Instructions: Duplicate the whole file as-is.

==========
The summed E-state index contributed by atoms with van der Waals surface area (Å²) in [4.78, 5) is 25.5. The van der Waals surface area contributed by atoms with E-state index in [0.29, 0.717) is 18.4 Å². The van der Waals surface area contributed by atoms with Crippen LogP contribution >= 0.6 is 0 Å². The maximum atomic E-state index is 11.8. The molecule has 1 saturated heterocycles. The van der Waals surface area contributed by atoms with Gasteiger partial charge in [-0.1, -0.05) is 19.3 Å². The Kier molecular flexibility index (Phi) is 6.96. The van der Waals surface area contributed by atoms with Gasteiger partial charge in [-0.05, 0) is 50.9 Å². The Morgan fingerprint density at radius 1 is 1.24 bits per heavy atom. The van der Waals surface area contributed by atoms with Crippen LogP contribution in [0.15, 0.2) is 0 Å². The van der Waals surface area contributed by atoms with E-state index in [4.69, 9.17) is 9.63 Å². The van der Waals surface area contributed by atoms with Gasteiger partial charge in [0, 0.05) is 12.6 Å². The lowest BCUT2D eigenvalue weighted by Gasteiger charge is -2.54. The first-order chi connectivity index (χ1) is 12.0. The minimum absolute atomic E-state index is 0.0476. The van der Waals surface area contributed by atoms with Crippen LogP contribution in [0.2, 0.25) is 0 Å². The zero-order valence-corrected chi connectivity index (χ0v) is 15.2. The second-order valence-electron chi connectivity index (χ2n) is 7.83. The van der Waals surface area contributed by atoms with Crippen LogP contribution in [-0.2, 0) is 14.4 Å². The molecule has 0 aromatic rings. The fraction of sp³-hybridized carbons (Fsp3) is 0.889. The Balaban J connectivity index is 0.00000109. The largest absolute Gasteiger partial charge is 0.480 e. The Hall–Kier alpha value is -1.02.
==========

The summed E-state index contributed by atoms with van der Waals surface area (Å²) in [4.78, 5) is 25.5. The van der Waals surface area contributed by atoms with E-state index in [0.29, 0.717) is 18.4 Å². The van der Waals surface area contributed by atoms with Crippen LogP contribution >= 0.6 is 0 Å². The maximum atomic E-state index is 11.8. The molecule has 1 saturated heterocycles. The van der Waals surface area contributed by atoms with Gasteiger partial charge in [-0.1, -0.05) is 19.3 Å². The Kier molecular flexibility index (Phi) is 6.96. The van der Waals surface area contributed by atoms with Gasteiger partial charge in [-0.05, 0) is 50.9 Å². The Morgan fingerprint density at radius 1 is 1.24 bits per heavy atom. The van der Waals surface area contributed by atoms with Crippen LogP contribution in [0.15, 0.2) is 0 Å². The van der Waals surface area contributed by atoms with E-state index in [4.69, 9.17) is 9.63 Å². The van der Waals surface area contributed by atoms with Gasteiger partial charge in [0, 0.05) is 12.6 Å². The lowest BCUT2D eigenvalue weighted by Gasteiger charge is -2.54. The first-order chi connectivity index (χ1) is 12.0. The minimum absolute atomic E-state index is 0.0476. The van der Waals surface area contributed by atoms with Crippen LogP contribution in [0.2, 0.25) is 0 Å². The zero-order valence-corrected chi connectivity index (χ0v) is 15.2. The second-order valence-electron chi connectivity index (χ2n) is 7.83. The van der Waals surface area contributed by atoms with Crippen LogP contribution in [-0.2, 0) is 14.4 Å². The molecule has 0 aromatic rings. The fraction of sp³-hybridized carbons (Fsp3) is 0.889. The Balaban J connectivity index is 0.00000109. The largest absolute Gasteiger partial charge is 0.480 e. The Hall–Kier alpha value is -1.02.